• Yeah, it is rare, but there are people who are allergic to bee pollen. We ALWAYS recommend new folks try just one tiny grain, once a day, for a few days and monitor if they have any reaction. Clearly you are one of those rare people! =)

  5. Thank you for the info. I must admit – I am one of the people buying raw honey and rushing home to bake with it thinking that is a good thing! I am glad to have the correct info – time to look for another way.

  6. I have read a lot about honey and powder cinnamon made as a tea can help with everything from arthritis to high cholesterol. It is different measurements for different ailments. with what you have said in you article heating the honey as a tea would have loss it’s beneficial uses. Is this true?

    • No, you can use it in tea that is cool enough to drink. If you can stand to have it in your mouth without burning it’s fine. However, be sure to use only raw, well raised honey… AND Cinnamomum verum (true cinnamon), not cassia. The type of cinnamon matters in regards to all the information on cinnamon for health.

  7. Thanks so much! We avoid sugar, so sometimes I cook with honey. I will no longer do so!

  8. Thanks for the information! I have been using honey in my homemade wheat bread for years now since I had heard somewhere that it helps the bread to keep longer, and also because I thought it would be healthier. If I shouldn’t be heating honey, what do you think would be the best sweetener to use in bread?

    • hmm… in bread that’s a tough question. I’m not a big baker, but I’m guessing that molasses is going to be too “dark”. Perhaps maple syrup? I simply use real sugar since we don’t do a lot of bread her in our house. Anyone else got an idea?

      • Personally, I think regular sugar (the best quality you can get) is fine, esp in such small quantities as in bread. You really only need a Tbsp to get the yeast active. But technically, they eat flour as well, so you could skip the sugar altogether if you were willing to wait just a bit longer to rise.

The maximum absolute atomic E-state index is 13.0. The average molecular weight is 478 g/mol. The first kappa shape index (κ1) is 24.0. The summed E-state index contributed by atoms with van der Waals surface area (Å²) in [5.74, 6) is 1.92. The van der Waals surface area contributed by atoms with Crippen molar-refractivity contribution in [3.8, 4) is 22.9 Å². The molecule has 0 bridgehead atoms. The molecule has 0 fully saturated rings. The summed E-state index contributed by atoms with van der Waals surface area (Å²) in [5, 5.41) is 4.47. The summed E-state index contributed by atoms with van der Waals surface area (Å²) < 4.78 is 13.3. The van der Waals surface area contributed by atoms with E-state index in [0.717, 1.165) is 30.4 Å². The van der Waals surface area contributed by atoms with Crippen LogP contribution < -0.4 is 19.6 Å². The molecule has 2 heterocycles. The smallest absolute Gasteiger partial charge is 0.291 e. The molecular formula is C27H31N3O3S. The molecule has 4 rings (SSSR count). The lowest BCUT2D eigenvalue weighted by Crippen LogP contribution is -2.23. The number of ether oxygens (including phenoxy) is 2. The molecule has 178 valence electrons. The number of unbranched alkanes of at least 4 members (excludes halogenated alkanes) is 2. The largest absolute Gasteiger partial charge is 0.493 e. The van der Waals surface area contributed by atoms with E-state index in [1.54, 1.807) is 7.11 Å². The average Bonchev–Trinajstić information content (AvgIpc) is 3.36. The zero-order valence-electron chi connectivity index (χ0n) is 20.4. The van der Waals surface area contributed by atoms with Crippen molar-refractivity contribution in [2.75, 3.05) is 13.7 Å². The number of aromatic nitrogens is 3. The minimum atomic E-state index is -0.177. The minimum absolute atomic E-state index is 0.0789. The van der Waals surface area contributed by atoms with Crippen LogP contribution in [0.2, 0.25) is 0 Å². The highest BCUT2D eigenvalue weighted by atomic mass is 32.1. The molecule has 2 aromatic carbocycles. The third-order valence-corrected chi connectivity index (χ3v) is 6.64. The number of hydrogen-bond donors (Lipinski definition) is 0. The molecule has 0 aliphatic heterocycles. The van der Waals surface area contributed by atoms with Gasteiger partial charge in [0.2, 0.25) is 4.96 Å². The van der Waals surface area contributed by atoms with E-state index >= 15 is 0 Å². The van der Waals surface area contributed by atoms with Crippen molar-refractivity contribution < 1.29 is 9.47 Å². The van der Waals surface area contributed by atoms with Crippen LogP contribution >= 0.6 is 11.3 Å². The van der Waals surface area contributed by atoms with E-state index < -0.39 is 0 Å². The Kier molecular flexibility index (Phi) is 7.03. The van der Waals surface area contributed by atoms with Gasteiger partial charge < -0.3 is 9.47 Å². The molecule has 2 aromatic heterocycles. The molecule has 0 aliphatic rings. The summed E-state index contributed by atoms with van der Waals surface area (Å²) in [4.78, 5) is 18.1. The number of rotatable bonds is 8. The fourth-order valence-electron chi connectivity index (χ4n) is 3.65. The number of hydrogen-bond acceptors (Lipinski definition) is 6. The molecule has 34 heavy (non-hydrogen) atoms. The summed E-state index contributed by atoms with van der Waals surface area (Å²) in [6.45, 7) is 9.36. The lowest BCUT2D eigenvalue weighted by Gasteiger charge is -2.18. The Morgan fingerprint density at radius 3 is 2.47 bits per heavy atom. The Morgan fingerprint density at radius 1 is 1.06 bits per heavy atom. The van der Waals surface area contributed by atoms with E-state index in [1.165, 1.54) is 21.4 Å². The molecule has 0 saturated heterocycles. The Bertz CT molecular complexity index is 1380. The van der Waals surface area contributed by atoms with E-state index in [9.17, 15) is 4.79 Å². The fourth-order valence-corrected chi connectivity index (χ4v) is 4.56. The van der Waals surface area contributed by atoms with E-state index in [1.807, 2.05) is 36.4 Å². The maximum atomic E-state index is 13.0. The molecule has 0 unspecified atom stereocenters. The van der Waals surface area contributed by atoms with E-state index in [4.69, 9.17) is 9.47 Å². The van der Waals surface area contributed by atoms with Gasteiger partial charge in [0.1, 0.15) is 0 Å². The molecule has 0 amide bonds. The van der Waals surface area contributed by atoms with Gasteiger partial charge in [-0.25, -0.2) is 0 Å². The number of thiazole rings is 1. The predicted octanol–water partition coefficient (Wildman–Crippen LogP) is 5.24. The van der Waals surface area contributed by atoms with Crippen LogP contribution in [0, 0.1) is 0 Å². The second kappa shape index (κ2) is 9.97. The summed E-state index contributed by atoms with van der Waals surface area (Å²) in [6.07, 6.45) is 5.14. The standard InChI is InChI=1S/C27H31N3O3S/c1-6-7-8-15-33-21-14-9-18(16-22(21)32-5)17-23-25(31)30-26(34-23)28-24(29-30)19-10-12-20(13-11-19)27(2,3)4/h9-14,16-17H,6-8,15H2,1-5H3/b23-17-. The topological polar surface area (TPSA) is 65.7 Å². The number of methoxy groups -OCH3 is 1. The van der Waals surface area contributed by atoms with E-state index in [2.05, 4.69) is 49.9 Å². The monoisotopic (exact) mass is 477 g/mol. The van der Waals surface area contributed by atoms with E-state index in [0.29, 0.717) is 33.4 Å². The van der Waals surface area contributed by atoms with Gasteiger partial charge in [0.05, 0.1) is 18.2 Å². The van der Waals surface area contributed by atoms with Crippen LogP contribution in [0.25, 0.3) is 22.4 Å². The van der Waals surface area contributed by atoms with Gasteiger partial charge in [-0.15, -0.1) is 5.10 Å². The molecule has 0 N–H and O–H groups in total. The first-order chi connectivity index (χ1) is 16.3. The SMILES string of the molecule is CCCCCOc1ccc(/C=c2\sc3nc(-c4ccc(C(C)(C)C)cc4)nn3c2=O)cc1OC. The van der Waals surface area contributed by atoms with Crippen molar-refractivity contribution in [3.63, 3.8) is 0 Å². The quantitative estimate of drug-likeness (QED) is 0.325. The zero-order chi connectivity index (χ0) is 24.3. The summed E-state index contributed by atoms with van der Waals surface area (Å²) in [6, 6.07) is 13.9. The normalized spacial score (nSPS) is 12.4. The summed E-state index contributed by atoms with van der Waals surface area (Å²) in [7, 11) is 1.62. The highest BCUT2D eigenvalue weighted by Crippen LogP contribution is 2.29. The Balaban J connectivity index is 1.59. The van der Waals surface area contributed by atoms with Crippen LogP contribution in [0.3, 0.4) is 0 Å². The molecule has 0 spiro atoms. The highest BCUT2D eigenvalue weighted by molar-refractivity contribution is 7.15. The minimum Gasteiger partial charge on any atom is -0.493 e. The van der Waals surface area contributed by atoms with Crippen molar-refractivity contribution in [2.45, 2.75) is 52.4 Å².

• My point was that it has been known for ages that too much honey/ sugar is bad for you. We continue spending time on new research that really isn’t new.

  9. I am allergic to cane sugar so I use honey (along with agave or coconut sugar) to bake with. If we shouldn’t bake with honey should I only use the agave or cocnut sugar? I am a healthy wight and blood sugar is usually low, not high, so that’s not a concern for me. I am careful with all sugars anyway because it gives me a migraine if I have very much or often. So what should I use?
    Thank you!

    • I have a big bias against agave, but if you aren’t interested in getting pregnant, your blood sugar is fine and you’re only using limited quantities it might be ok. I personally would tend to lean toward the coconut sugar.

      • Is agave bad for fertility? Or is it bad for the growing fetus? I have never used Agave, but this sounds interesting.

        • Most agave syrup is made from a particular species of agave that has been used very reliably as long lasting birth control. It isn’t a good idea for those who are trying to get pregnant… it’s not “dangerous” other than that it isn’t necessarily a healthy sweetener.

  10. Thank you for the helpful info. You are so right about pasteurization!
    Just curious since you have experience – are ants attracted to honey, either raw or not?

    • Yes. This is why beekeepers struggle with keeping them out of the hives. I personally let them get in there, I think there is a symbiotic relationship that we are overlooking.

    • The ants here in Spain definitely go after my raw honey, and I remember they did not care about store bought honey back before I had access to raw. Very interesting. Also interesting “food for thought”: The ants go for dehydrated sugarcane juice (which is the best quality sugar I can find in Spain) but they ignore white sugar. Similarly, we had a big sack of unground whole wheat that the ants discovered a few years ago. They took the germ, bran, etc and left PILES of white flour behind as useless. Ants have smarts!!!

  11. Thank you for the article. I never knew this. Almost all Paleo recipes that use sweetener call for honey. This seems to be misleading in a healthy diet. Also, I use local honey that is in liquid form. I never buy honey in a store. It’s from local beekeepers. Is it still healthy if in liquid form?